The 907583 plasma cutter is a lot stronger than most of the ones on this list and is designed for daily use in an industrial setting.
The first thing with this tool that you will appreciate is that you get a clean cut without adjusting the air supply. The tool automatically “reads” the load and adjusts the air supply to match. This is one less thing that you have to mess with in order to get the job done.
With its inverter controlled 60 amp output, it is four times as powerful as some of the other tools on this list. This lets it gives it a 7/8-inch thick cutting capacity. That is almost on par with an oxyacetylene torch, except you still enjoy the faster cutting speed of plasma cutting. For this tool, that speed is rated at 15 inches per minute, making it the fastest one on this list.
If you have a 240-volt power supply for it, you can increase the duty cycle to 50%, lengthening the amount of time that you can use it every day. It also comes with 20 feet of cable, which means you can carry the cutting power deep inside of the area you are working.
One of the challenges with plasma cutters is that they need a fan to cool down the hot internal parts. As the fan blows, it can suck in dirt and grime from the shop and shorten the lifespan of these machines. With this Miller Electric model, the fan only kicks on when the tool gets too hot, reducing the need to constantly be blowing abrasives into the machine. This helps protect the tool and provides greater longevity.
This is also the only one on this list that is compatible with CNC cutting machines, meaning that you can use it both as a handheld tool, or swap out the head to connect it to a CNC cutter for automation cutting.
If you need to use this one as a remote tool, you can power it with a 10 KW or larger generator.
Backed by Miller’s three year True Blue Warranty, this tool earns its place as the best commercial level plasma cutting system with a built-in air compressor.
Forney 317 Plasma Cutter With Onboard Compressor – Cheapest Option
If you are a DIY shop owner who wants a cheap air plasma cutter to use on those occasional jobs that come through the shop, this is the perfect tool to consider.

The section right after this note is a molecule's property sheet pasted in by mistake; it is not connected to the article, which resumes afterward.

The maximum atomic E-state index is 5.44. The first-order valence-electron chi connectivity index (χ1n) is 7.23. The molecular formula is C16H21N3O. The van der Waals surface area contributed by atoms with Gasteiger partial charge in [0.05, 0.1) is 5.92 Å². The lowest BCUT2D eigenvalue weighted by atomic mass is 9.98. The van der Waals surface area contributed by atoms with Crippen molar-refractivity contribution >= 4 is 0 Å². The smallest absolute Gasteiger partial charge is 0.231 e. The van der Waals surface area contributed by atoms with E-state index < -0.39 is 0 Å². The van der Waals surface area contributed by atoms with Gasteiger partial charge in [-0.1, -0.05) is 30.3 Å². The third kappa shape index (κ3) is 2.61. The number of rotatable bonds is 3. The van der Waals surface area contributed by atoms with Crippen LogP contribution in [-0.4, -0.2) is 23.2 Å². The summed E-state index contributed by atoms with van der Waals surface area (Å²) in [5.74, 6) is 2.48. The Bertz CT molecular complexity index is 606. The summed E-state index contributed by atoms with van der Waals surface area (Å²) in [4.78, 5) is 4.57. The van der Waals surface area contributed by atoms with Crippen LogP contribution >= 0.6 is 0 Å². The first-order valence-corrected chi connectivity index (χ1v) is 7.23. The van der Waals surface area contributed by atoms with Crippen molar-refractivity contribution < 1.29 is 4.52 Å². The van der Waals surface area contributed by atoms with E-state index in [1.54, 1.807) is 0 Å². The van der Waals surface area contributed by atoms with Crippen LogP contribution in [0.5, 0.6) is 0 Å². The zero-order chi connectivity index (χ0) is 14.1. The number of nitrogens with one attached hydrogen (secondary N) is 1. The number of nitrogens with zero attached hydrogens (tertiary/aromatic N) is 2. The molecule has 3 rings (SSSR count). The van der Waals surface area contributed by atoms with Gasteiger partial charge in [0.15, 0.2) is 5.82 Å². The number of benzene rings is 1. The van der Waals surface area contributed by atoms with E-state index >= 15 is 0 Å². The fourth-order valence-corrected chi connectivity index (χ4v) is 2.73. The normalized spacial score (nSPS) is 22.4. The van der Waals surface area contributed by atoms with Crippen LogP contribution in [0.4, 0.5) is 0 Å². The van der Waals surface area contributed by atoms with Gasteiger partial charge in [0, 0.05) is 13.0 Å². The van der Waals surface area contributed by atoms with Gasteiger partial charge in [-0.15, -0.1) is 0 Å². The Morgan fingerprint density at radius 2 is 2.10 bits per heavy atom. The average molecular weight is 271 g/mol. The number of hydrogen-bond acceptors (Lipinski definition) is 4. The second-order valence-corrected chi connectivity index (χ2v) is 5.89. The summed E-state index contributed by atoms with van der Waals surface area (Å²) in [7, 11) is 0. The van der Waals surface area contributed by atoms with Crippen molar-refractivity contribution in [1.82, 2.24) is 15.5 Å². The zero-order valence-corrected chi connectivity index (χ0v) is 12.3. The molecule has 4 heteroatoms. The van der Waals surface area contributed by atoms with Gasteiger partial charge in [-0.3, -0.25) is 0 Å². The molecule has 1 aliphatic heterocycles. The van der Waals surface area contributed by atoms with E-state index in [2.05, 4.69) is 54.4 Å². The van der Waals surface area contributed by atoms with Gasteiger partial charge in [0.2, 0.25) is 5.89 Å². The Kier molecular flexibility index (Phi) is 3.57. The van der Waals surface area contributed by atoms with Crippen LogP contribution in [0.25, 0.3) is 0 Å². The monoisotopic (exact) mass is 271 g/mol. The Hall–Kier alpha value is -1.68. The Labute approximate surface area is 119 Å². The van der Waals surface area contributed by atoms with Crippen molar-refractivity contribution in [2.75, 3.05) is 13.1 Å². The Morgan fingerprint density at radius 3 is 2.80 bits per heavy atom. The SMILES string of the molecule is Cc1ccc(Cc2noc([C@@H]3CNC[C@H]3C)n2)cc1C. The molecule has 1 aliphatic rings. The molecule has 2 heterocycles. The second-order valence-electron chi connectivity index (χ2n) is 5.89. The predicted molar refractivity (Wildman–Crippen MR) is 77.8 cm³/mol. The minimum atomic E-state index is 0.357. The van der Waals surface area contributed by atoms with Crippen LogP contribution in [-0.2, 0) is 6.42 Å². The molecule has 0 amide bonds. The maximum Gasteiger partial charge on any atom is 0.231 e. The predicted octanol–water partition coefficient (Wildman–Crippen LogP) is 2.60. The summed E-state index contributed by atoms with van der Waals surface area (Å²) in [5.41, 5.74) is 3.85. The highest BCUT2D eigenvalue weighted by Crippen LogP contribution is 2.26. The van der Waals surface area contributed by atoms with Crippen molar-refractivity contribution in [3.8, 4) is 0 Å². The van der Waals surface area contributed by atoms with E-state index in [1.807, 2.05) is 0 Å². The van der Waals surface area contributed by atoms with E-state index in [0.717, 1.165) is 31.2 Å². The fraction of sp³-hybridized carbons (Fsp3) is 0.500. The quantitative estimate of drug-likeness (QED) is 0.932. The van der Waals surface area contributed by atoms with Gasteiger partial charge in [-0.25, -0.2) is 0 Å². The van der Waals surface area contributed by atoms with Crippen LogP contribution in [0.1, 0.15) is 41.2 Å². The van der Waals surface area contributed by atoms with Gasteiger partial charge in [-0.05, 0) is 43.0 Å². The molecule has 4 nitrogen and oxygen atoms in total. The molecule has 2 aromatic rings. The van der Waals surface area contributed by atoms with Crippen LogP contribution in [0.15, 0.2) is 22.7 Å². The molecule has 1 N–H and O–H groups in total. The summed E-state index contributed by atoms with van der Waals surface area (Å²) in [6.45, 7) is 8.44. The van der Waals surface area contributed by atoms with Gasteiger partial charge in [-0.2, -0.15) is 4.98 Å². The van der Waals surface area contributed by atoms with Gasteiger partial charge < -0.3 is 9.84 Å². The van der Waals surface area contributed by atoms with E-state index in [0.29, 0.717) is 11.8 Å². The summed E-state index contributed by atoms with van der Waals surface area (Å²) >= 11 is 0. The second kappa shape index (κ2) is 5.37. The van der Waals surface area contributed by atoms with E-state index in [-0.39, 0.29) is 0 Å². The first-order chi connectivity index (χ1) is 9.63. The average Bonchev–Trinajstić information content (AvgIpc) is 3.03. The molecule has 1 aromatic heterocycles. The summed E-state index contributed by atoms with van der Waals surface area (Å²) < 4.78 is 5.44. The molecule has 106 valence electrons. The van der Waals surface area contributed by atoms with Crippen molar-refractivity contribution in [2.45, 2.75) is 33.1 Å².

I’m already pretty impressed with the Forney brand as a high-end consumer model. We see them well represented with some of the best beginner MIG welders. This 15 amp plasma cutter is no less impressive. You’ll have no problems cutting stainless steel, mild steel, high carbon steel, aluminum, brass, copper, cast iron, and other conductive metals with it.
This one runs on any 15 amp, 110-volt input power. This means that you can easily use it anywhere there is a standard 110-volt circuit. It also only outputs 15 amps of power, which means that you are going to be stuck with thinner cuts. You get a clean cut on 1/8-inch thick material, and your cutting capacity is up to 1/4-inch as long as you are ok with a sever and some rough edges on the thicker metals.
As with most of the tools on this list, this one requires you to drag the torch on the material to get the arc started. You get used to it pretty quickly since only the extremely expensive machines offer pilot arc starting. Be patient with it, as it takes about 3 seconds to get an arc started.
This isn’t going to be one of the fastest tools, and you’ll need to be patient getting your cuts done. However, it is still a little faster than using a gas torch, and the ease of using a plasma system instead of a gas setup is worth it.
The one-year full-coverage warranty from the manufacturer means that you get more support for this machine than you would if you bought the cheapest Chinese import available.
Thermal Arc 1-1110-1 Air Cut 15C Plasma Cutter With Built-in Air Compressor
This one has a max cutting thickness of 1/8-inch. That is about 1/3 of the Hobart 12ci. There is such a thing as having too much power. If you are mostly working with thin sheet metal, you might find that you enjoy having a smaller plasma cutting machine to work with.
Additionally, smaller units require less power, and there is a lower chance of tripping a breaker. It is a smaller 15 amperage machine, which means that while it won’t cut the thicker material, it also requires a smaller load on the power circuits. This makes it ideal for working in shops with old circuitry or when running on a smaller generator.
One of the nice features of this one is the pilot arc start. Instead of needing to do a little “drag” or “scratch start” to get the arc started, the pilot arc kicks it right off without hesitation. This makes it a little easier for less experienced fabricators to get a good arc on the first try.